With its fall off the bone tenderness, Beef Brisket pairs best with red wines featuring soft tannin, high acidity and a kiss of smokiness such as Montepulciano, Ribera del Duero, Syrah, and Rosso Conero. While beef brisket is meaty, wines with too much tannin will overpower the juicy flavours of this slow-cooked dish.
With Beef Brisket, you’ll still want lots of tannin, but you’ll want them soft – meaning the wine is made in a style where the tannin is mellow. Young Cabernet has hard tannin, meaning the wine tastes harsh and astringent if it has not had time to age. Wines with soft tannin come across as velvety, smooth, and plush which is a must for Beef Brisket.
Some say the oakiness of White Wine is perfect with BBQ or grilled food. I disagree. With Beef Brisket, we find that white wines are crushed under the dense meatiness of this heavy dish.
Best wine with Beef Brisket
Rosso Conero & Beef Brisket Pairing
Rosso Conero is a rich Italian red wine made from Montepulciano (at least 85 percent) and Sangiovese. When matured in oak, Rosso Conero features a teasing smokey aroma on the nose, which goes well with grilled or smoked flavours of Beef Brisket. Meanwhile, the black cherry, raspberry, and currant fruit flavours of this ruby-red wine balance out the charred bitterness of the beef brisket crust. Rosso Conero’s ample acidity is also a good foil for Beef Brisket’s luscious fattiness.
Montepulciano d’Abruzzo & Beef Brisket Pairing
A medium-bodied red wine like Montepulciano d’Abruzzo that has been blended with a bit of Sangiovese has a fair amount of tannin and just enough acidity to cut through the dense meatiness of Beef Brisket. The robust herbal and tobacco-like flavours of this inky red wine deliver more depth to the Beef Brisket, making for an excellent pairing. The chocolate flavours of an aged Montepulciano is a perfect complement to the crispy exterior of the Brisket – but be warned, heavily oaked Montepulciano d’Abruzzo might be too full-bodied for Beef Brisket.
Montepulciano d’Abruzzo is a drier red wine, so while it does not taste sweet, you’ll still find refreshing flavours of black cherry, plum and blackberry. You’ll also find notes of earth, leather, spice and clove.
Ribera del Duero Reserva and BBQ Beef Brisket
Ribera del Duero Reserva is Tempranillo, making it a full-bodied Spanish red wine featuring soft tannins when aged. With flavours of black cherries, blackberries, cassis brown sugar, smoke, wild game, dark chocolate, earth, mocha and vanilla Ribera del Duero will serve up a lot of contrasting and complementary flavours with your Beef Brisket.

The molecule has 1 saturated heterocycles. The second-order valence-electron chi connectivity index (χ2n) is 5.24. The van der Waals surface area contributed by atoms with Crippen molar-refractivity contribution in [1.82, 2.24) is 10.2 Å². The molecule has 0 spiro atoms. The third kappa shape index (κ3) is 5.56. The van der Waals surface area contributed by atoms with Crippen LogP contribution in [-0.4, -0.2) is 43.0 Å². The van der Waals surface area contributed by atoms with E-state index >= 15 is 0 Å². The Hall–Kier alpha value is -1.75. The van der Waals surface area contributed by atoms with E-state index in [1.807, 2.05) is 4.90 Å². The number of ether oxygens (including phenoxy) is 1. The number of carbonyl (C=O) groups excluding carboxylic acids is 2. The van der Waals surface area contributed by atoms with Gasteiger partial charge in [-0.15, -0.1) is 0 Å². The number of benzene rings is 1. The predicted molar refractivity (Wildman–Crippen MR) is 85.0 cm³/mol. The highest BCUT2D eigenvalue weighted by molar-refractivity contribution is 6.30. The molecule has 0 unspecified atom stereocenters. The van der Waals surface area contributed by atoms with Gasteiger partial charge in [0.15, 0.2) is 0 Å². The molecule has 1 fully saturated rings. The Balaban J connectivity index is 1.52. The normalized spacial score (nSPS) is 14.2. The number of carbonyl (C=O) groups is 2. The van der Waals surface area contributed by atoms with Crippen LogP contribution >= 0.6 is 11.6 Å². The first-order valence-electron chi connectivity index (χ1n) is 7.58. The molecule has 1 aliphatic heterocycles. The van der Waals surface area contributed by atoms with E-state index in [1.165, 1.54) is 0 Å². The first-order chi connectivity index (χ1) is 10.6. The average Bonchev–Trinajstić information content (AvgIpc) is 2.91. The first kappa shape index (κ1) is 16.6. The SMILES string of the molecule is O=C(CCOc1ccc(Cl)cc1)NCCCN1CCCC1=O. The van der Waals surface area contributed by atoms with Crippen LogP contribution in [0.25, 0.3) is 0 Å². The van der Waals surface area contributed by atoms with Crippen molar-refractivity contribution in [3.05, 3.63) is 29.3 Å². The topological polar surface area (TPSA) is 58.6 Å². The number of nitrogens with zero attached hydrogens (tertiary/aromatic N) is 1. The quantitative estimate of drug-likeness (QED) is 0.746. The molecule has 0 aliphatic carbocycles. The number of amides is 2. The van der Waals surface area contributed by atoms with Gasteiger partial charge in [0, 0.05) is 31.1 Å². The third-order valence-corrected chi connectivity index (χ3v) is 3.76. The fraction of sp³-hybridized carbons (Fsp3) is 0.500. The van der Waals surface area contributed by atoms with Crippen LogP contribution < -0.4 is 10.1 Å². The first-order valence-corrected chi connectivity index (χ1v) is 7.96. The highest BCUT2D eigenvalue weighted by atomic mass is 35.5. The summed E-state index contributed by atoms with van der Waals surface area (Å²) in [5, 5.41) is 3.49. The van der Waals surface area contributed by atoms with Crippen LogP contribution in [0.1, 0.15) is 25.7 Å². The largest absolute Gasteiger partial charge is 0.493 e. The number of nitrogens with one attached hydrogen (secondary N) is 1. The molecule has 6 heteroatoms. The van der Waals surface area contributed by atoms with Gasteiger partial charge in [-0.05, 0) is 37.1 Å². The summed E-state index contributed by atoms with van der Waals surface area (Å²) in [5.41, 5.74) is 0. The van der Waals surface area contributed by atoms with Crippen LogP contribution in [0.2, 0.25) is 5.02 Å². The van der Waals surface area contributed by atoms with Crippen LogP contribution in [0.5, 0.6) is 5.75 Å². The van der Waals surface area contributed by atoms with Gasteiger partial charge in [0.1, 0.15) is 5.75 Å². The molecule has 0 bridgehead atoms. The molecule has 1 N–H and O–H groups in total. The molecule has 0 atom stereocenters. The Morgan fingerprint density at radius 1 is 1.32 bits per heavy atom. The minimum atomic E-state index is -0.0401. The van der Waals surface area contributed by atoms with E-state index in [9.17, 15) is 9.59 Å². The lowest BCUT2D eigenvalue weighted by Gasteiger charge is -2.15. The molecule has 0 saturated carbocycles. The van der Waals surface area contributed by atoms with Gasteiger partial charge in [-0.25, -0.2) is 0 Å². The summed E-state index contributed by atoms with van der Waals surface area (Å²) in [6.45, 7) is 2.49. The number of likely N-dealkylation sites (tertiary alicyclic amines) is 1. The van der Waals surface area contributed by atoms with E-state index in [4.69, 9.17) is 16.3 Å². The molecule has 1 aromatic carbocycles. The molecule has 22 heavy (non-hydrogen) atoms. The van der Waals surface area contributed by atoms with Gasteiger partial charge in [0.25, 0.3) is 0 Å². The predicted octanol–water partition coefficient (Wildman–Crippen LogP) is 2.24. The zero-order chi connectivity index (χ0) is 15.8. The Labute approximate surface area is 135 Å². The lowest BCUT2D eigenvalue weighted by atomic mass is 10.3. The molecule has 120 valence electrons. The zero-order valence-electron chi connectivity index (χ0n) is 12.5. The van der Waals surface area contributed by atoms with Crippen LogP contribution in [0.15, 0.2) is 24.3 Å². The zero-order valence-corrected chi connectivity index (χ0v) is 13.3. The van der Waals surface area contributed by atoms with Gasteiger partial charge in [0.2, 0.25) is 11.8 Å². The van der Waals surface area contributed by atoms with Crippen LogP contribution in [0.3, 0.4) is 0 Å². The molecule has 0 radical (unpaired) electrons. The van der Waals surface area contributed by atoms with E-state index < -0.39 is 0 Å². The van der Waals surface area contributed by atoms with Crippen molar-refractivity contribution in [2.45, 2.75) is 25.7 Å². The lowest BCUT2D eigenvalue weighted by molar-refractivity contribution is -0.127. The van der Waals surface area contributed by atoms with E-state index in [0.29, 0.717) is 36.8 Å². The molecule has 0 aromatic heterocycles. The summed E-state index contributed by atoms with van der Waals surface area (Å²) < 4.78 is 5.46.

Ribera del Duero Reserva means the wine has seen at least a year of oak ageing, which gives the wine an earthy layer that is exceptional with the charred crust of your beef brisket. High in tannin, Rivera del Duero has soft tannin due to extensive ageing in oak, so it’s ready to drink right out of the bottle. The silky tannin helps the Beef Brisket taste even more tender and savoury as tannin naturally breaks down protein molecules.
Syrah & Smoked Beef Brisket
The peppery crust of beef brisket pairs well with the spicy flavours of a medium-bodied Syrah from France or California. Syrah and Shiraz are the same grape, but they are made in a different style where Shiraz comes across as more fruit-forward and jammy, where Syrah is earthier, spicier and meaty.
With Syrah, you’ll still find refreshing fruit elements, such as blackberry, raspberry and blueberries. However, you’ll find complex notes of spice, black pepper, meat, bacon, rosemary and smoke that meld perfectly with a tender cut of Beef Brisket.
Zinfandel Wine Paired with Beef Brisket
Zinfandel is the go-to red for many Beef Brisket lovers, and if you smother your Brisket in BBQ sauce, a jammy Zinfandel makes for a great choice. If your Beef Brisket does not feature a sauce, Zinfandel adds a touch of sweetness with its fruity notes of blackberry, black cherry, plum and raspberry. Zinfandel also has notes of smoke, black pepper and vanilla that add further excitement and appeal to this pairing.
I find Zinfandel a bit too loud for Beef Brisket, which is why I only give it three and a half stars. I’m a huge lover of Zinfandel, and many people swear by Beef Brisket and Zinfandel, but my preference for wines paired with this tender cut of beef are less fruit-forward and more herbal and savoury – which is something Zinfandel is not.